5. Improving healthcare would indeed make a massive difference to many lives. Healthcare evolved into the unaccountable mess it is because well-meaning governments established systems in which the roles of payor and decision-maker are separate from the role of patient / consumer.
    Whether it be pure socialized medicine (Canada / U.K.) or schemes involving multiple different insurers (USA), the end result is that physicians pay attention to what payor/decision-makers want, and what they want is standards, conformity and efficiency. Central planning cares about what it sees as the best deal for society as a whole.
    Patients, naturally, have dramatically different objectives. They want to be heard and responded to, and they want care that is customized to their personal situation.
    Sadly, listening to patients the modern West is perceived, correctly, as superfluous to the major objectives of the system.
    If anything, the system runs better than we have a right to expect because there are so many exceptional doctors, like David Healy, But they are not the majority.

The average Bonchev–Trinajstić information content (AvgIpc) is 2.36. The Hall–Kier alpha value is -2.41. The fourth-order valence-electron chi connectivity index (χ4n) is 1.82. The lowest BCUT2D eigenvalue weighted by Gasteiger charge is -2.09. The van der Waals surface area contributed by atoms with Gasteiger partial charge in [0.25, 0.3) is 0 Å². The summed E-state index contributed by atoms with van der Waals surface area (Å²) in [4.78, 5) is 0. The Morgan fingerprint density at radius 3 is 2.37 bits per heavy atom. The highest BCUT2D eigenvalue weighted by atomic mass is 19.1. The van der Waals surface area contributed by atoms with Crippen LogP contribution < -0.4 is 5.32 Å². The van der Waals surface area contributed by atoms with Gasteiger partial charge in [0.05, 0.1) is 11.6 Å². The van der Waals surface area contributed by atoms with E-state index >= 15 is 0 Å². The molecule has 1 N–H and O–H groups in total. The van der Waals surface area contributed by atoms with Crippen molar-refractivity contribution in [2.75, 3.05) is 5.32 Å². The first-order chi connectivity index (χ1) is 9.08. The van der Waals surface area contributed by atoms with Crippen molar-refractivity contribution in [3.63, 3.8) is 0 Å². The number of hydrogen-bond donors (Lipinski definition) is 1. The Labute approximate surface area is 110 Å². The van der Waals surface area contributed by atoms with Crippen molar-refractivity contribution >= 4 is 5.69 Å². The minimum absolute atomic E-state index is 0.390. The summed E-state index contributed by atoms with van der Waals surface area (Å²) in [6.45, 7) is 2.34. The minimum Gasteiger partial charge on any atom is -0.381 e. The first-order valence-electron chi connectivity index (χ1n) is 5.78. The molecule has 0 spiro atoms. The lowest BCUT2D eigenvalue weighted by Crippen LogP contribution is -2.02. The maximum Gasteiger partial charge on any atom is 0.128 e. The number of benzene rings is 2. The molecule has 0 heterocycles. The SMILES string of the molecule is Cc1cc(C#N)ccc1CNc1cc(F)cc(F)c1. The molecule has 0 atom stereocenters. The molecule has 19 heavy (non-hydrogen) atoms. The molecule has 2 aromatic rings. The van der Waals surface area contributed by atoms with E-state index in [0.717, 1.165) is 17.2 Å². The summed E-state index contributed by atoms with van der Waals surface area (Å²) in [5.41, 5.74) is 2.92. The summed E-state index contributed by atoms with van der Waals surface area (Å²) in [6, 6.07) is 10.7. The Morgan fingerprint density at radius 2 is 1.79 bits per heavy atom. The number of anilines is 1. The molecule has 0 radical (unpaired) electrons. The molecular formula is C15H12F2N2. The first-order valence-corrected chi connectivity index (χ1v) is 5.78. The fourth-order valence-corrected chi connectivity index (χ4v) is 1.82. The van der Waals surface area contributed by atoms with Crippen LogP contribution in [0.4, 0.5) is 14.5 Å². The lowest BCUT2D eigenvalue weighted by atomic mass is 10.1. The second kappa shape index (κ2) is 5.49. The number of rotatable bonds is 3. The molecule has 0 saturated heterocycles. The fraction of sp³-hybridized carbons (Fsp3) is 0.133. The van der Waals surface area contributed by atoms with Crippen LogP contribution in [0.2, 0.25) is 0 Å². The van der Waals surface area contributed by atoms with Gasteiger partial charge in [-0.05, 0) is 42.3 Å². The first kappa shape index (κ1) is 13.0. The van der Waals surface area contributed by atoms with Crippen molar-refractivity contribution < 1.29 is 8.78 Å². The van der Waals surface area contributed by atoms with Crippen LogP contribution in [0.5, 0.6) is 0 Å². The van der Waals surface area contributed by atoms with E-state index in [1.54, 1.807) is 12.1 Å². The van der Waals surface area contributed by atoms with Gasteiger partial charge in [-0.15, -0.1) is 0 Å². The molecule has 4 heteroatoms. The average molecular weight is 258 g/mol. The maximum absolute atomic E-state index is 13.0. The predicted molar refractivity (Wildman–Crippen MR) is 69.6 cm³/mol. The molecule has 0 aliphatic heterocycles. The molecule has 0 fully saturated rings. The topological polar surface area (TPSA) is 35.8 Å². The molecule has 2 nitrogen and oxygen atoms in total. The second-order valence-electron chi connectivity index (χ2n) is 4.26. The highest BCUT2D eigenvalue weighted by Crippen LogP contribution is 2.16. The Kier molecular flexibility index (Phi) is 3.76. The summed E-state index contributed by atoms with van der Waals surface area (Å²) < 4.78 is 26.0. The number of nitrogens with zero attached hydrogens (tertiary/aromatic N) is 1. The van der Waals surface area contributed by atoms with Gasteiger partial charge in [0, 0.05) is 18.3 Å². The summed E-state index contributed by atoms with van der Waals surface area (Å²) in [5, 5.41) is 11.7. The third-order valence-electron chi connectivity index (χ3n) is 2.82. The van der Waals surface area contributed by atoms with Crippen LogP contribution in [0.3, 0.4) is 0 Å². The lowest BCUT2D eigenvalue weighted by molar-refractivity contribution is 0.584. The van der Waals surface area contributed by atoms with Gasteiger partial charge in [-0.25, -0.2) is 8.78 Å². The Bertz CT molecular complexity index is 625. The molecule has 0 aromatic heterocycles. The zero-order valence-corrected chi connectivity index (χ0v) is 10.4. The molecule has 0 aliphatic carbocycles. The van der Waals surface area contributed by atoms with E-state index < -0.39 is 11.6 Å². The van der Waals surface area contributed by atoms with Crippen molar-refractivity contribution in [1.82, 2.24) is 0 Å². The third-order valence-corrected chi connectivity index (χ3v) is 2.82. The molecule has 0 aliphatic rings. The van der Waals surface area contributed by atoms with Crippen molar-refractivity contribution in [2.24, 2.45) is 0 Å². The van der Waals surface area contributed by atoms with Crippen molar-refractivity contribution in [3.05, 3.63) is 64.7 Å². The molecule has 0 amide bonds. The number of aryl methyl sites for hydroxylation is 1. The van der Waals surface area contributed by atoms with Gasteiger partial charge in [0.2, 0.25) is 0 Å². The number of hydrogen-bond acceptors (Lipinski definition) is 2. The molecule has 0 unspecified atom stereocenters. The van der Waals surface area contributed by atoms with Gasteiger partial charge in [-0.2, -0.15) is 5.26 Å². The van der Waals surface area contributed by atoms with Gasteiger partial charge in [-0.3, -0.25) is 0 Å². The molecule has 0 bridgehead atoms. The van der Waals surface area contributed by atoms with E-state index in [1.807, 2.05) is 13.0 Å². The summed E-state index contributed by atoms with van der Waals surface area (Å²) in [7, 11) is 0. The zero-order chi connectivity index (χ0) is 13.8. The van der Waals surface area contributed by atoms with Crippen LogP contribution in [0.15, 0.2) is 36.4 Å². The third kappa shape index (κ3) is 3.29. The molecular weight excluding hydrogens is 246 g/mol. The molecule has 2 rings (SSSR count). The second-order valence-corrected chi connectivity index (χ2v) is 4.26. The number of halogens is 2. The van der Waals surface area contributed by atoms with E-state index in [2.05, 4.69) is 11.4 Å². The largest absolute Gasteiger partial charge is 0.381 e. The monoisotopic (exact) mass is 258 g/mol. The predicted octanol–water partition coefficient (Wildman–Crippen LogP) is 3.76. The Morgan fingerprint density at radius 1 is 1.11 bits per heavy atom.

6. There’s a lot of discussion going on in GP land about triaging consultations
    ‘NHS England has produced an implementation toolkit for online consulting,9 which contains information for individual practices and for commissioners. There are lots of variables, such as whether the first-line triage is done automatically or by a human being,..;
    ‘It’s gone from “I want to see a GP or a clinician” to “you will see one if you need one” quote from a GP in favour of as he sees it rebancing power to GPs again. Not optimistic for a relation based partnership there but many GPs are against the triaging policy pushed in by tech crazy Matt Hancock who has/had a finger in too many pies such as Babylon.